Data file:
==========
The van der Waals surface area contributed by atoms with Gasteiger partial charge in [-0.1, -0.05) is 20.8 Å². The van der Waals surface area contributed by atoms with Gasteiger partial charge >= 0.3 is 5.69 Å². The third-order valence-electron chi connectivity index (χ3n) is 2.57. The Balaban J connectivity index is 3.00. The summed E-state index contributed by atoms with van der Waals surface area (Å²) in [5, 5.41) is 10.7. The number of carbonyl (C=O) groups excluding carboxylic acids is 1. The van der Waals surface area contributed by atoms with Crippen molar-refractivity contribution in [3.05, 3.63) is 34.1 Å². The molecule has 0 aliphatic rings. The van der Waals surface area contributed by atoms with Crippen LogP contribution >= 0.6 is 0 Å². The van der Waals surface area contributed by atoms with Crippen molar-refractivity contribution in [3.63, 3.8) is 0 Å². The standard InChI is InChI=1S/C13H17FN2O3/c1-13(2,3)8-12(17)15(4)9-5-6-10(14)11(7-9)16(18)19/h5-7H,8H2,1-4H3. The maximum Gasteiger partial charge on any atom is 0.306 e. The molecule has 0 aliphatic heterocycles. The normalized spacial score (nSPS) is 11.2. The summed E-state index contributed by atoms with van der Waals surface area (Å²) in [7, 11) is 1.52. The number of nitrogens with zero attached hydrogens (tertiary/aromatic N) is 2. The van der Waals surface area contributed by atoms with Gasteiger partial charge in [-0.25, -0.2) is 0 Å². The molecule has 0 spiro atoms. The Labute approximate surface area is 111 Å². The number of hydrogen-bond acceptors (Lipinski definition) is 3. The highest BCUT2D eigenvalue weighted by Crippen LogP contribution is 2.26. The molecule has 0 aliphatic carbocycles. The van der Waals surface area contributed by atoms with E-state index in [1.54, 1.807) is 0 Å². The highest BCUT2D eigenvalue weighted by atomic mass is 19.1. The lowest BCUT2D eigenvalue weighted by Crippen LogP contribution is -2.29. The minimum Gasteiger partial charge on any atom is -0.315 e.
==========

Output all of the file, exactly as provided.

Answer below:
The van der Waals surface area contributed by atoms with Gasteiger partial charge in [-0.1, -0.05) is 20.8 Å². The van der Waals surface area contributed by atoms with Gasteiger partial charge >= 0.3 is 5.69 Å². The third-order valence-electron chi connectivity index (χ3n) is 2.57. The Balaban J connectivity index is 3.00. The summed E-state index contributed by atoms with van der Waals surface area (Å²) in [5, 5.41) is 10.7. The number of carbonyl (C=O) groups excluding carboxylic acids is 1. The van der Waals surface area contributed by atoms with Crippen molar-refractivity contribution in [3.05, 3.63) is 34.1 Å². The molecule has 0 aliphatic rings. The van der Waals surface area contributed by atoms with Crippen LogP contribution >= 0.6 is 0 Å². The van der Waals surface area contributed by atoms with Crippen molar-refractivity contribution in [3.63, 3.8) is 0 Å². The standard InChI is InChI=1S/C13H17FN2O3/c1-13(2,3)8-12(17)15(4)9-5-6-10(14)11(7-9)16(18)19/h5-7H,8H2,1-4H3. The maximum Gasteiger partial charge on any atom is 0.306 e. The molecule has 0 aliphatic heterocycles. The normalized spacial score (nSPS) is 11.2. The summed E-state index contributed by atoms with van der Waals surface area (Å²) in [7, 11) is 1.52. The number of nitrogens with zero attached hydrogens (tertiary/aromatic N) is 2. The van der Waals surface area contributed by atoms with Gasteiger partial charge in [-0.25, -0.2) is 0 Å². The molecule has 0 spiro atoms. The Labute approximate surface area is 111 Å². The number of hydrogen-bond acceptors (Lipinski definition) is 3. The highest BCUT2D eigenvalue weighted by Crippen LogP contribution is 2.26. The molecule has 0 aliphatic carbocycles. The van der Waals surface area contributed by atoms with E-state index in [1.54, 1.807) is 0 Å². The highest BCUT2D eigenvalue weighted by atomic mass is 19.1. The lowest BCUT2D eigenvalue weighted by Crippen LogP contribution is -2.29. The minimum Gasteiger partial charge on any atom is -0.315 e.